It all started when I bought him the wallet. Alright … it was, in all likelihood, some time before that … possibly when I told him he could have any money he found under the couch cushions if he helped me vacuum … but that's neither here nor there.
Vacuuming wasn't The Champ's first choice of employment options. With his slight frame and fear of loud noises, it simply wasn't a good match.
The wallet, on the other hand, was the thing that pulled the whole idea together. The wallet meant independence. It also meant incentive.
The fact that the blue, nylon billfold sported an adorable pirate smiling out in sweet cartoonish innocence under a red sticker marked “Half Price” was only incidental.
It was a perfect storm of development milestone meets consumer millstone … a fiduciary accessory that was cute to boot.
Of course it was an impulse purchase.
Regardless, it seemed like the perfect time to introduce the concept of cold hard cash. Shopping trips as of late had become interesting, mostly as a result of his interest in points of purchase and my dwindling income. “Just go to the bank,” was never a viable solution to the perennial “We don't have any money for that frivolous purchase” conundrum anyway
How much things cost was the easy part. How much he was worth, harder. Confusion about why I could not give him a job that could earn him riches beyond his wildest dreams lead to many questions … and then, like any good capitalist, the ignoring of answers all together.
“And then we'll go to the Toy Store … and I will buy my own toy,” he said with the resolve of a thousand boys who'd only just yesterday been thwarted from that very pursuit with a single “No” for an answer.
“Son. You don't have enough money to buy the Super Duper Connecting Blocks Activity Set with the Inlayed Gold and Ruby Encrusted Helipad that I told you we couldn't afford yesterday … and the day before that.”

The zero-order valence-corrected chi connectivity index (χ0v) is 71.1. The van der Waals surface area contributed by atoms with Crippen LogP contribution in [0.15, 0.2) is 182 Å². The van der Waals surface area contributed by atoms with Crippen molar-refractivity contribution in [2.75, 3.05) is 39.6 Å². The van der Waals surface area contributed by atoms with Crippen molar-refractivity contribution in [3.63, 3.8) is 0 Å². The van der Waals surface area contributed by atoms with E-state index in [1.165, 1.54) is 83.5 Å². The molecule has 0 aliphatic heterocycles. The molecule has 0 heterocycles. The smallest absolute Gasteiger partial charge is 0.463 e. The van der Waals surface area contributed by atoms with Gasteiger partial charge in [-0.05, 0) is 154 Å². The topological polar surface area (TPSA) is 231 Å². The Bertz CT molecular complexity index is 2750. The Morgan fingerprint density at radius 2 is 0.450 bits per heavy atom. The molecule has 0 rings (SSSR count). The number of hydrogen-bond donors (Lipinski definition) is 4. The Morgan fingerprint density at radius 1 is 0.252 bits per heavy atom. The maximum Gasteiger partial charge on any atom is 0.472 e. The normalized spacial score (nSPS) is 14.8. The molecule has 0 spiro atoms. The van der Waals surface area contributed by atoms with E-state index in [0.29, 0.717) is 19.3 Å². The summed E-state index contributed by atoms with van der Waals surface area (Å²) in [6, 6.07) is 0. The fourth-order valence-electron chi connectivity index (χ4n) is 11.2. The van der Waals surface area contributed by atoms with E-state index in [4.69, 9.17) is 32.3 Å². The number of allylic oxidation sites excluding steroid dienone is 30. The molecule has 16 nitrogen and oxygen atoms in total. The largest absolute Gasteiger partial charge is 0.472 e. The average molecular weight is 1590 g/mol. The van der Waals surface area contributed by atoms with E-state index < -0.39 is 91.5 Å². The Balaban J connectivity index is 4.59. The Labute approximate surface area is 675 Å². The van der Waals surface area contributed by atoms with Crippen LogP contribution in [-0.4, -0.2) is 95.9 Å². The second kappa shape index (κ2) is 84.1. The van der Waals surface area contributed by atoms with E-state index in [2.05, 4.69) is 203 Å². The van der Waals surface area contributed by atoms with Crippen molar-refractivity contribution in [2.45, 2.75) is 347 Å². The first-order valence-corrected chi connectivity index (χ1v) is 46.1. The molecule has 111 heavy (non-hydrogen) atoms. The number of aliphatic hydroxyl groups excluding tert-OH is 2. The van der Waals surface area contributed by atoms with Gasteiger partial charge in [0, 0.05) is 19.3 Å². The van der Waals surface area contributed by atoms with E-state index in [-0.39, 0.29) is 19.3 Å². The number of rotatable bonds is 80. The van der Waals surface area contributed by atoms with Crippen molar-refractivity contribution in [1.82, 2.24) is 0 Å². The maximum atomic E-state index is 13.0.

“But I have a wallet now.”
“And you haven't earned enough money. You only have 16 cents you found in the laundry and a pile of crumbs from the sofa.”
“You could give me more money. I would put it in my wallet and then I could buy the toy.”
“You have to save your money and stop spending it on Alien Attack packages you don't remember two days after you've bought them.”
“But you could …”
“Nice try, but no.
Ok .. it was a string of Nos in rapid succession, but no one behind me in line would challenge my right to use the parenting express lane just because I'd put more than 14 items in my basket. Fourteen Nos are basically one item. Fourteen Nos aren't anything like one No and 13 Maybes … (if you Stop Carrying On like a Spoiled Brat or any number of other potentially mollifying flavors).”
Sounding crazy is just a perk of seat-of-my-pants parenting. I believe most kids intuitively know this and test you at inopportune moments just because they like proving their impish power.
It also shows where the power truly lies … with the squeakiest wheel.
Where was I? Oh yes ...
The empty wallet, which was still a problem in the eyes of The Champ.
“If I had a million dollars, ma, I'd buy you breakfast at Old McDonald's.”
“If you had a million dollars I'd want more than Old McDonald's my friend. I'd want you to pay your fair share of taxes so we could stop firing teachers and start fixing bridges.”
“So how can I earn the money for my Legos?”
I shrug my shoulders.
“Perhaps you should go out to the garden and dig for buried treasure. I'm pretty sure I saw some. All you need to do is clear away the weeds.”